Mayan dates in the Dresden Codex and 400 inscriptions from the cathedral cities.
Using the so called B hm correlation coefficient we were successful in proving
that all data contained in the Dresden Codex are concerning astronomical
The Mayan astronomical observations were carried out by simple measuring
methods. It is therefore necessary to examine them statistically while
respecting unavoidable accuracy scatter. It applies first of all to the sky
phenomena calculated to the past and the future during several centuries
recorded in the Dresden Codex. The dated astronomical observations are
1.The observations of Venus visibility, when it had appeared for the first
time after its conjunction with the Sun as a morning star in the sky shortly
before the sunrise, or after its upper conjunction, when it had appeared in the
sky as an evening star shortly after the sunset.
2.The observations of Mercury visibility. Its trajectory creates an eccentric
ellipse. Thanks to this eccentricity the synodic circulations of the planet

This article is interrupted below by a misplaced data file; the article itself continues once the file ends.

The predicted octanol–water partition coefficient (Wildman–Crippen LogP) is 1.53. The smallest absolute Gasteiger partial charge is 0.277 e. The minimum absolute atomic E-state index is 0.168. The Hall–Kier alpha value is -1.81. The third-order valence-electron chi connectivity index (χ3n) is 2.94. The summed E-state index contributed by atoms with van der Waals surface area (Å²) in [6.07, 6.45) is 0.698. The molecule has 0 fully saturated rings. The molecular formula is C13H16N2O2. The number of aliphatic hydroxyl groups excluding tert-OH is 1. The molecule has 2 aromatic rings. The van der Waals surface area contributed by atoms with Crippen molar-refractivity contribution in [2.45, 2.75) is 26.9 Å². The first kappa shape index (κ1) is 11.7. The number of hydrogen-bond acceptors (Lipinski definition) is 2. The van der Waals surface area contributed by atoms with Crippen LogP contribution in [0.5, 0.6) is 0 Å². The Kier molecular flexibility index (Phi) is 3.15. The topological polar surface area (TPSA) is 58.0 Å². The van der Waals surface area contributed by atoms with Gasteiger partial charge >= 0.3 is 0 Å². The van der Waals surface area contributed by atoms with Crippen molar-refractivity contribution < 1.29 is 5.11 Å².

lasts from 104 to 132 days. The average length of the synodic circulation is
The considerable proximity of the planet to the Sun makes its glow suppressed
by dazzling sunshine.
For that reason, the Mayan astronomers could have observed it only when the
planet gets to the greatest angle distance during its circulation around the
Sun, so called elongation. It is the western elongation, when Mercury rises over
the horizon shortly before sunrise and the eastern elongation, when it is
briefly visible over the western horizon right after sunset.
The maximal angle distances are as a rule moving between 18 to 23 degrees.
The maximal elongation of 27 degrees and 49 minutes happens when this
elongation visible from the Earth runs during the epihelium, that means the
greatest distance between Mercury and the Sun (Mercury gets there once for its
sidereal circulation on its eccentric trajectory).
The sidereal circulation is the real time of circulation of any planet around
the Sun and it makes in this case 87.9693 days.